Arterial Stiffening and Resulting Damage Starts Early in Aging

This article notes evidence for age-related arterial stiffening to start in mid-life and be correlated with damage in the brain, due to structural failure of small blood vessels, even at that age. Arterial stiffness is argued to cause hypertension, increased blood pressure that only aggravates the tendency for blood vessel failure in the brain and elsewhere. Given the realization of therapies that can address the causes of arterial stiffening, such as clearance of cross-links in blood vessel walls, everyone over the age of 30 should be treated every few years. Some of those therapies are a few years away from prototypes given sufficient funding, but funding for rejuvenation research is ever an issue.

A large, multicenter study led for the first time has shown that people as young as their 40s have stiffening of the arteries that is associated with subtle structural damage to the brain that is implicated in cognitive decline and Alzheimer's disease later in life. The study found that, among young healthy adults, higher aortic "stiffness" was associated with reduced white matter volume and decreased integrity of the gray matter, and in ages much younger than previously described. "This study shows for the first time that increasing arterial stiffness is detrimental to the brain, and that increasing stiffness and brain injury begin in early middle life, before we commonly think of prevalent diseases such as atherosclerosis, coronary artery disease or stroke having an impact."

The study also noted that elevated arterial stiffness is the earliest manifestation of systolic hypertension. The large study involved approximately 1,900 diverse participants in the Framingham Heart Study, who underwent brain magnetic resonance imaging (MRI), as well as arterial tonometry. The tests measured the force of arterial blood flow, the carotid femoral pulse wave velocity or CFPWV - the reference standard for noninvasive measurement of aortic stiffness - and its association with subtle injury to the brain's white and gray matter. The research found that increased CFPWV was associated with greater injury to the brain. The reasons this is so are complex, and more study is needed. However, with age high blood pressure causes the arteries to stiffen, further increasing blood pressure as well as increasing calcium and collagen deposits, which promotes atrophy, inflammation and further stiffening, decreasing blood flow to vital organs including the brain and promoting brain atrophy. "Our results emphasize the need for primary and secondary prevention of vascular stiffness and remodeling as a way to protect brain health."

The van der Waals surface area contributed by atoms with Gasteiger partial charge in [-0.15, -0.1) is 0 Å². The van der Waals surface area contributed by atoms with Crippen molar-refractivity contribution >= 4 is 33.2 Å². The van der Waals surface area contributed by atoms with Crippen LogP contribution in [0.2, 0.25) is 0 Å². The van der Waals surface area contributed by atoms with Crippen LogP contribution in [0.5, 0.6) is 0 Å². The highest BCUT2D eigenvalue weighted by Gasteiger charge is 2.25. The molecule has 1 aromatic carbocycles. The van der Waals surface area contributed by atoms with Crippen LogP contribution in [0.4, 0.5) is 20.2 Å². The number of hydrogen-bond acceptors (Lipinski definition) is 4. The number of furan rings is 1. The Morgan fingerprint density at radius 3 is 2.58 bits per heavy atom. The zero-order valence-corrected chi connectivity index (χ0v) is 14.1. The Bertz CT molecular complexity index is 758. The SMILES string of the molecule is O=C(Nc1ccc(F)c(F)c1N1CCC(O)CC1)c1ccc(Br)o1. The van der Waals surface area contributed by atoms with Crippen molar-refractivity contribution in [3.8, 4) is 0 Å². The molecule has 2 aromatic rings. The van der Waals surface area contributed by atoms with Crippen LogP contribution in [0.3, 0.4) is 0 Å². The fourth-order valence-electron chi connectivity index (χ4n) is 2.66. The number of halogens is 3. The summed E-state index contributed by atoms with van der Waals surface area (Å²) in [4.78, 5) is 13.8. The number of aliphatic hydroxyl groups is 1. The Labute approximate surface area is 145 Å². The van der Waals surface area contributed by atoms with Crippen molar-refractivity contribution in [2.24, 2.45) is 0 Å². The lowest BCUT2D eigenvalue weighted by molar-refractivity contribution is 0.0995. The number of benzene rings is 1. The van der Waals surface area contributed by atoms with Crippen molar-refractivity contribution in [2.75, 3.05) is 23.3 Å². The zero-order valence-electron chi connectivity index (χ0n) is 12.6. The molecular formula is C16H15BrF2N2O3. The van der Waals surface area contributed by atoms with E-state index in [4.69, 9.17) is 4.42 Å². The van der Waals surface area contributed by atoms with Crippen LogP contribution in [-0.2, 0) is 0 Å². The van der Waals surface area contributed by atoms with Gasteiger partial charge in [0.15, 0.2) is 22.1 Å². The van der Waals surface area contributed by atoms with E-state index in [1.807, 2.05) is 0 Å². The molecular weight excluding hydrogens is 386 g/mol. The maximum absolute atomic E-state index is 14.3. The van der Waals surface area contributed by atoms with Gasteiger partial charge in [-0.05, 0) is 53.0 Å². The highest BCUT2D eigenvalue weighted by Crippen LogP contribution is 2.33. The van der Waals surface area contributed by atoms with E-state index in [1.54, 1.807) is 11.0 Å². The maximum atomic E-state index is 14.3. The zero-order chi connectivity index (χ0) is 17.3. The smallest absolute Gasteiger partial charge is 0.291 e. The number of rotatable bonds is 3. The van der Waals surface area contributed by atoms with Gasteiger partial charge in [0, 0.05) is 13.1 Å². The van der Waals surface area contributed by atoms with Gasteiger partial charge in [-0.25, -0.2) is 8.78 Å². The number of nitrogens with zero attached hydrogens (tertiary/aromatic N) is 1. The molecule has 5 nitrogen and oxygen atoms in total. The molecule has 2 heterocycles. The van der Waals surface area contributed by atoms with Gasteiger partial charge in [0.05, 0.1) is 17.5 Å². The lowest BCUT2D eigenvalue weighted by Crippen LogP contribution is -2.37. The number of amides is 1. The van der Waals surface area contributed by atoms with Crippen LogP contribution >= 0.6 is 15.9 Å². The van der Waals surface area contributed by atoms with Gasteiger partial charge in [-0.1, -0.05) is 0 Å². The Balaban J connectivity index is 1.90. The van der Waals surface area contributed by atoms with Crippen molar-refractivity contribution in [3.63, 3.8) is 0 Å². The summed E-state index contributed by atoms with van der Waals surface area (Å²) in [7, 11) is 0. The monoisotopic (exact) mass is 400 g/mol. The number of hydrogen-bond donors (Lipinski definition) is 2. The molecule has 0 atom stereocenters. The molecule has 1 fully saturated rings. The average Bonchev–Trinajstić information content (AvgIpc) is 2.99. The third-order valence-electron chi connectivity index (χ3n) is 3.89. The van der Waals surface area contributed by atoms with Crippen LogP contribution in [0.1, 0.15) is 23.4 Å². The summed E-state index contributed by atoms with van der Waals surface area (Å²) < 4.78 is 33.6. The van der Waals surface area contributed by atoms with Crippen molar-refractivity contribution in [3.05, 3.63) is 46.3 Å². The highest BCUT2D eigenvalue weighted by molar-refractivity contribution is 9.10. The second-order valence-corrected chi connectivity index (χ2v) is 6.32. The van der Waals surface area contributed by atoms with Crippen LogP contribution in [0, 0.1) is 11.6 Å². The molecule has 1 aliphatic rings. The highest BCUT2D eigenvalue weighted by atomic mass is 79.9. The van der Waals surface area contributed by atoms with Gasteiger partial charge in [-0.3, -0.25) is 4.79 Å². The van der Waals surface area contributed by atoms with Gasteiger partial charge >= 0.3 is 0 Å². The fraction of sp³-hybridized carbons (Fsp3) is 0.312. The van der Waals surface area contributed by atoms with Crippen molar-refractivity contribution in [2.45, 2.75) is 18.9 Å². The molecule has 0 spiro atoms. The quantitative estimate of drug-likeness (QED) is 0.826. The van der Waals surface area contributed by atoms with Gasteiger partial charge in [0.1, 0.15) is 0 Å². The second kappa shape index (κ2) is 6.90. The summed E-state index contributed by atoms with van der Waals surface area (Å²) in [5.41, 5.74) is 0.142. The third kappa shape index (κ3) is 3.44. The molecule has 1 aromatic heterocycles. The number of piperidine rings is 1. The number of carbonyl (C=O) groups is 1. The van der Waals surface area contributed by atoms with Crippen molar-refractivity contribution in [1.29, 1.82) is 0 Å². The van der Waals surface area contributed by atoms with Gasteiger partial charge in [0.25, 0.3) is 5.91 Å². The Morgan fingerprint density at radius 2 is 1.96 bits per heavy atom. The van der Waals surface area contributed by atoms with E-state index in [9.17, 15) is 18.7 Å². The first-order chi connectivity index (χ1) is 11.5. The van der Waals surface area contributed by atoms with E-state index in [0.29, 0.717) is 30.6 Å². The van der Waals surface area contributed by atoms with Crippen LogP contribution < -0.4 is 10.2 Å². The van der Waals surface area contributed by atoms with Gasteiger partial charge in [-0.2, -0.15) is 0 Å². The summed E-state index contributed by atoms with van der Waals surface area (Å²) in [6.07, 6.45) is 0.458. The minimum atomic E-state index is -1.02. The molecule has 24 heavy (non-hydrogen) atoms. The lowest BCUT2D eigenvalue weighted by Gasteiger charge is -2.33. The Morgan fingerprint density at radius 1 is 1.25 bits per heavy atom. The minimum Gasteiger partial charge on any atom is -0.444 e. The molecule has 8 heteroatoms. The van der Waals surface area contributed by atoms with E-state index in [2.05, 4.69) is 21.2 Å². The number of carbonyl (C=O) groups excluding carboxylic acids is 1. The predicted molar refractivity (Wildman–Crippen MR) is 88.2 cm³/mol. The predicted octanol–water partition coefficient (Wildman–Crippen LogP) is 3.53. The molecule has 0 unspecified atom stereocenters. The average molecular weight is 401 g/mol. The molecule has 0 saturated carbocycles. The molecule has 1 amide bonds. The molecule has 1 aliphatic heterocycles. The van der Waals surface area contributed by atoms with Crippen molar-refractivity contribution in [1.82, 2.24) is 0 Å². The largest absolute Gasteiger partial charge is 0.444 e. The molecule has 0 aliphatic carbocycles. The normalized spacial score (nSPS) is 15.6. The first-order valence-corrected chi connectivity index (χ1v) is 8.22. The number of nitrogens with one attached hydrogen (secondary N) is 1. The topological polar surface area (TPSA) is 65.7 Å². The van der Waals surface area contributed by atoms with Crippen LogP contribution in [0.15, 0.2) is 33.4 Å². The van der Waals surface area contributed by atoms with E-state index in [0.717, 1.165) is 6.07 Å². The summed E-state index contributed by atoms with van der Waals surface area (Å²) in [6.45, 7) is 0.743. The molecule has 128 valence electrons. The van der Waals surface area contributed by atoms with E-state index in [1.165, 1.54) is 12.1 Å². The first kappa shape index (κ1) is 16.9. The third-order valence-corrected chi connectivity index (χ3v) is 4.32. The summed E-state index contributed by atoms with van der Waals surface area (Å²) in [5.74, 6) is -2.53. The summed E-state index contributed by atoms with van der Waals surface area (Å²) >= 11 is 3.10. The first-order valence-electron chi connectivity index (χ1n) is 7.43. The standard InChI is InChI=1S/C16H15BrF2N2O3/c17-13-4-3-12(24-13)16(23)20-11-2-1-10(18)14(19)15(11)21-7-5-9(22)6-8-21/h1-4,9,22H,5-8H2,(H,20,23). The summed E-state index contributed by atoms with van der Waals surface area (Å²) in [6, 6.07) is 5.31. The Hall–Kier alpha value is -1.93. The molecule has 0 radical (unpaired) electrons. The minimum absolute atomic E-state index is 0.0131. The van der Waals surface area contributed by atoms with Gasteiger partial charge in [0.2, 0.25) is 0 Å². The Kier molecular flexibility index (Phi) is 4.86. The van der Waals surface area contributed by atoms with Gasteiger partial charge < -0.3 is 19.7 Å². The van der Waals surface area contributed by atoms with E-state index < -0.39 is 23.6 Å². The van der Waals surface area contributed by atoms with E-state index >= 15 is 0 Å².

As someone who is rolling up to his 40s I thought I had a bit more time before really serious damage started to set in. I hope the development of glucosepane cross link breakers doesn't hit any road bumps.

Posted by: Jim at March 29th, 2016 9:19 PM

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